While the global e-commerce market continues to grow, it appears that the reported demise of brick-and-mortar retailers has been overstated. A new market report released by Smithers, The Future of E-Commerce Packaging to 2027
, has identified that consumers, who have been deprived of the physical shopping experience over the last couple of years due to the Covid-19 pandemic, have welcomed the reopening of in-person shopping in most markets.
According to Smithers’ most recent data, the global market for e-commerce packaging in 2022 is estimated to be worth $63.60bn, having increased by an annual average of more than 20.1% since 2017. Market value rose by nearly 12.5% within the last year, which was significantly slower than the growth rates experienced during the height of the Covid-19 pandemic when a surge in online shopping occurred throughout much of the world. Further growth is envisaged for the global market, with value sales projected to increase by an annual average of around 14.6% during the years leading up to 2027.
Total global sales of corrugated packaging for e-commerce applications amounted to an estimated 29 million tonnes in 2022, a figure that has grown by >150% in absolute terms in the last 5 years. Volume sales of flexible mailers and protective mailers accounted for 19.5 million square metres in 2022, with an almost equal split between the two formats. Protective packaging volumes have seen an increase of 90% since 2017 but are expected to slow over the next 5 years. All sectors are forecast to experience further increases in consumption during the period between 2022 and 2027, albeit at a slower rate than in 2020 and 2021.
Post Covid-19 activity
Covid-19 had a profoundly positive effect on the global e-commerce market and for retailers with well-established e-commerce businesses this period was the perfect storm. Consumers were locked down and unable to visit physical stores and became cash rich as their travel, entertainment and holiday budgets were left unspent. However, recent macro-economic trends in Western Europe, North America and China provide a strong indication that e-commerce growth rates from 2021 and 2022 are unlikely to be seen again.
The global e-commerce market
Demand for e-commerce packaging is, and will continue to be, linked to the performance of the global e-commerce market. According to Smithers’ recently published data, total global e-commerce sales are expected to be worth more than $5.54 trillion by the end of 2022, a growth rate of 12.2% vs 2021. The current growth rate, and forecasts to 2025, indicate a slowing of market growth which reached peak levels during the pandemic (in 2020 market growth was +17.9% and in 2021 it was +16.3%) as sales surged with consumers spending their disposable income at home. The global figure includes a wide range of products and services purchased via the internet.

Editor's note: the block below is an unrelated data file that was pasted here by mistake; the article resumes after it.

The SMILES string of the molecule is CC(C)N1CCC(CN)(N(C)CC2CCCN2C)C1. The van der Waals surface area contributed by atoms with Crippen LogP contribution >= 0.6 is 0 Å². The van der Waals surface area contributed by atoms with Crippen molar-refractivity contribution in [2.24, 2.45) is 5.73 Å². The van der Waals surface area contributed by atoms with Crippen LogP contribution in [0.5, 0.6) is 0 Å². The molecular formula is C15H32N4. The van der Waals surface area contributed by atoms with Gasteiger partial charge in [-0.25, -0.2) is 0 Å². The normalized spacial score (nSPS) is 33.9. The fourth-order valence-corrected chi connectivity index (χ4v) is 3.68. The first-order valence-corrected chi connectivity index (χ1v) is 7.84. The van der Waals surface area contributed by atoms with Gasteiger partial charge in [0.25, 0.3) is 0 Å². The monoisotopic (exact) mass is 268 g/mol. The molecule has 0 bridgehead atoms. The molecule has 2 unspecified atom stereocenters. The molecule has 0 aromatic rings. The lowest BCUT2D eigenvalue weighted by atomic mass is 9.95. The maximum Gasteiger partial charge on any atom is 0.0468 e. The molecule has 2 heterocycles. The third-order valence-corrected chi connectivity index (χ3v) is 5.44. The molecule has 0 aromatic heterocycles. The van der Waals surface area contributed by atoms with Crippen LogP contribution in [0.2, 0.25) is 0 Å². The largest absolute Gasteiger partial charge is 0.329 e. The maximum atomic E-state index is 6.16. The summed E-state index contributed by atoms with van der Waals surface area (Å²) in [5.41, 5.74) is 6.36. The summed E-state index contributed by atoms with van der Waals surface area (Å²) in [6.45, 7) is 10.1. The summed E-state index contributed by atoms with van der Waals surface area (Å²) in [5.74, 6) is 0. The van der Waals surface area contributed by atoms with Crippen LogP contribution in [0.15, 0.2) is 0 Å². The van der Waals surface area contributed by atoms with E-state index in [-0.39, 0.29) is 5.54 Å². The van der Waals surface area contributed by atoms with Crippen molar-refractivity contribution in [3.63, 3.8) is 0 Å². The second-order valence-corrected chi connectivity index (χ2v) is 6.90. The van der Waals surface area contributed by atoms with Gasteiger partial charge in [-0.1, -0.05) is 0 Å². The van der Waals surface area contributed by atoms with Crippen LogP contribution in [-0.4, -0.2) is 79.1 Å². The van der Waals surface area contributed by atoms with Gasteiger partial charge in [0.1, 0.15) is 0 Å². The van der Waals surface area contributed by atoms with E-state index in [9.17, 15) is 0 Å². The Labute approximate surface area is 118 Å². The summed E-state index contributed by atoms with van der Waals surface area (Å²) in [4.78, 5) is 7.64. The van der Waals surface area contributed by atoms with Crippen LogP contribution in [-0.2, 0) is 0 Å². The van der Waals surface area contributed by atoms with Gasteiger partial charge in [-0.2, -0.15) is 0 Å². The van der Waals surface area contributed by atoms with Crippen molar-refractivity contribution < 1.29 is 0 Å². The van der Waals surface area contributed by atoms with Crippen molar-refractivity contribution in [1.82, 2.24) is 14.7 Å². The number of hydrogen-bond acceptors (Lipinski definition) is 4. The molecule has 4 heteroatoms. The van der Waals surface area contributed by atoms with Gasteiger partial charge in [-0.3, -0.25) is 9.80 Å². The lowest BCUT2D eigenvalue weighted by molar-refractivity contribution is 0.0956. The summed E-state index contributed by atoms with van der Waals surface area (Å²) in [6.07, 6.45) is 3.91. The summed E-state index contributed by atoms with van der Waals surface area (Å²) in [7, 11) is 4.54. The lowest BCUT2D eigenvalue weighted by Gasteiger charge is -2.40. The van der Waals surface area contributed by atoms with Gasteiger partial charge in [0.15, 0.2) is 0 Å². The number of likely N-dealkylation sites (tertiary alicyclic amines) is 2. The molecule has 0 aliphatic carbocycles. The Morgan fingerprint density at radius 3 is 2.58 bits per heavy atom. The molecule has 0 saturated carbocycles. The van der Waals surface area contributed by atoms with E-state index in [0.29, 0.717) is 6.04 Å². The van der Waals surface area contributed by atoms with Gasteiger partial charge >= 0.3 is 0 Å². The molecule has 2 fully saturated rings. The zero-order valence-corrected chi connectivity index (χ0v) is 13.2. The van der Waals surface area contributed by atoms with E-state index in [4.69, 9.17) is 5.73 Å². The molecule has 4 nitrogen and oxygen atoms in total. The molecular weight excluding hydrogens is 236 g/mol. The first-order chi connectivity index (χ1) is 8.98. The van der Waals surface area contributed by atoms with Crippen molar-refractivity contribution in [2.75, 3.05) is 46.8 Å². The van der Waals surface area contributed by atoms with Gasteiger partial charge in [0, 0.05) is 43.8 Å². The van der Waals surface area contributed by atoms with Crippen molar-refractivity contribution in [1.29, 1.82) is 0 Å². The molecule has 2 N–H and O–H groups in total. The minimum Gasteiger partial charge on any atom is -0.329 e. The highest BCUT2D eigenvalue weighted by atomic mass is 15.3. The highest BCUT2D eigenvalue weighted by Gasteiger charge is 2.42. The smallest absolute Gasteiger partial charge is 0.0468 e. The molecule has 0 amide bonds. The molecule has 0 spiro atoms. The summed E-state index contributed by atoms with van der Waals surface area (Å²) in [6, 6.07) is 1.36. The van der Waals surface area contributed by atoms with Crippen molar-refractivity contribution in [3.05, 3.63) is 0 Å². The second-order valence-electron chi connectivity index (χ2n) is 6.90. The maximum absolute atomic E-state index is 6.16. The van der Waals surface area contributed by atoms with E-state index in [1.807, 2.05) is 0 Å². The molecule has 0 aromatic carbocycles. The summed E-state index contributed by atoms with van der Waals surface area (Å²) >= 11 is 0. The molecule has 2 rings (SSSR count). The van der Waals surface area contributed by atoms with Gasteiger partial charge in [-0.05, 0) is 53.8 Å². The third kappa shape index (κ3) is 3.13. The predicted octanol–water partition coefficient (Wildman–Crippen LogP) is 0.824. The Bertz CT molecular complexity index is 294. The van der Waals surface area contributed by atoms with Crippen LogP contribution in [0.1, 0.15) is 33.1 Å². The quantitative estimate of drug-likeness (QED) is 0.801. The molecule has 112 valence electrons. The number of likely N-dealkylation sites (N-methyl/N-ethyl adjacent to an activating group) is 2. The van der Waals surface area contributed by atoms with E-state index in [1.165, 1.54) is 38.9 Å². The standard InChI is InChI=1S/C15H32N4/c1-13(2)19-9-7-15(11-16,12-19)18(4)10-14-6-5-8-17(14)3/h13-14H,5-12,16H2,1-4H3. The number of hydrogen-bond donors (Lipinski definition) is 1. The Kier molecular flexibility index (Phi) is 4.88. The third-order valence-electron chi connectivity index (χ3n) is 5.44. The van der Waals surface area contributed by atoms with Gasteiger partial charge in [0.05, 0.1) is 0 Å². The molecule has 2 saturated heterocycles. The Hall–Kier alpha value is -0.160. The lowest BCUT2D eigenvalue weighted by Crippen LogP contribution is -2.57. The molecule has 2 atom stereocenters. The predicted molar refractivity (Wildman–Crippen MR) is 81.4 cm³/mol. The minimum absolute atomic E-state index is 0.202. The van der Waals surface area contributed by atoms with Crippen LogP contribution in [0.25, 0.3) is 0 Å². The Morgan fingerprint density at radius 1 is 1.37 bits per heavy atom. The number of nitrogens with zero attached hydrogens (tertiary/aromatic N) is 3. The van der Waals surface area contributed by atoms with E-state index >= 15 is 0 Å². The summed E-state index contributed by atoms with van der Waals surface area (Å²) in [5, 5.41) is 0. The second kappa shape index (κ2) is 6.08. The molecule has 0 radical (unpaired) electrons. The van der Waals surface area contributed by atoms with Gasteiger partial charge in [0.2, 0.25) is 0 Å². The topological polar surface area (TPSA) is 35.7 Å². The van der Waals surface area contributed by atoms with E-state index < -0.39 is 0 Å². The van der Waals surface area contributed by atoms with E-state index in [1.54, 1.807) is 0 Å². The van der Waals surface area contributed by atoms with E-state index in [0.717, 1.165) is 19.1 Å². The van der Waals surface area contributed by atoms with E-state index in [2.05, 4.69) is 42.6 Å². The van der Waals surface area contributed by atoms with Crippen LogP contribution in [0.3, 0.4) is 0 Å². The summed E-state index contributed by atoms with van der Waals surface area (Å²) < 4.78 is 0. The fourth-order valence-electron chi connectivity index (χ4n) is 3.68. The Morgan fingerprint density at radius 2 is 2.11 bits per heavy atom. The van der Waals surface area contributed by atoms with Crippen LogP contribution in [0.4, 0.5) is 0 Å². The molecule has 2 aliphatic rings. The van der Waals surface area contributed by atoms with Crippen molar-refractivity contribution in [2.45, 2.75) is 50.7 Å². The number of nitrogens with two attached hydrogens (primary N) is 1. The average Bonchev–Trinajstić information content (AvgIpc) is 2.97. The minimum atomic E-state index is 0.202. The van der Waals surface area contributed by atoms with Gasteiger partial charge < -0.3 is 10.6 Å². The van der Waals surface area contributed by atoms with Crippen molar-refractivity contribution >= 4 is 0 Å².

Growth in developing markets
The highest ecommerce sales and packaging growth rates in the five years are expected to be seen in the less-developed regions: Other Asia Pacific (Indonesia, India, Philippines, Vietnam and Malaysia), South and Central America (Brazil and Argentina) and the Middle East and Africa (Turkey, Egypt and Morocco). This growth will result from increased smart phone penetration, improved warehousing and logistics infrastructures and growing consumer confidence in digital commerce.
Several technology developments are helping to drive e-commerce sales across the globe, these include: wider geographic internet connectivity and faster internet speeds; the development of faster mobile networks (such as 5G); and increased smartphone penetration. These trends are particularly prominent in the world’s less-developed regions where populations are significantly higher than those in the Western world.
M-commerce, online sales via mobile devices, is still increasing but its mesmeric growth, as a proportion of overall e-commerce sales, has slowed significantly. There are two main drivers of this trend. In Europe and North America e-commerce consumers will happily browse for purchases on smartphones but many still prefer to make the final transaction on their laptop or PC (not dissimilar to the “flick to click” e-commerce trend seen in the early 2000s where consumers would browse paper catalogues before making their final transactions online).
In Asia Pacific, Africa & Middle East and South & Central America internet penetration is reaching high levels and a large percentage of consumers own smartphones, so the increase in m-commerce is likely to be far less dramatic than that seen over the last five years.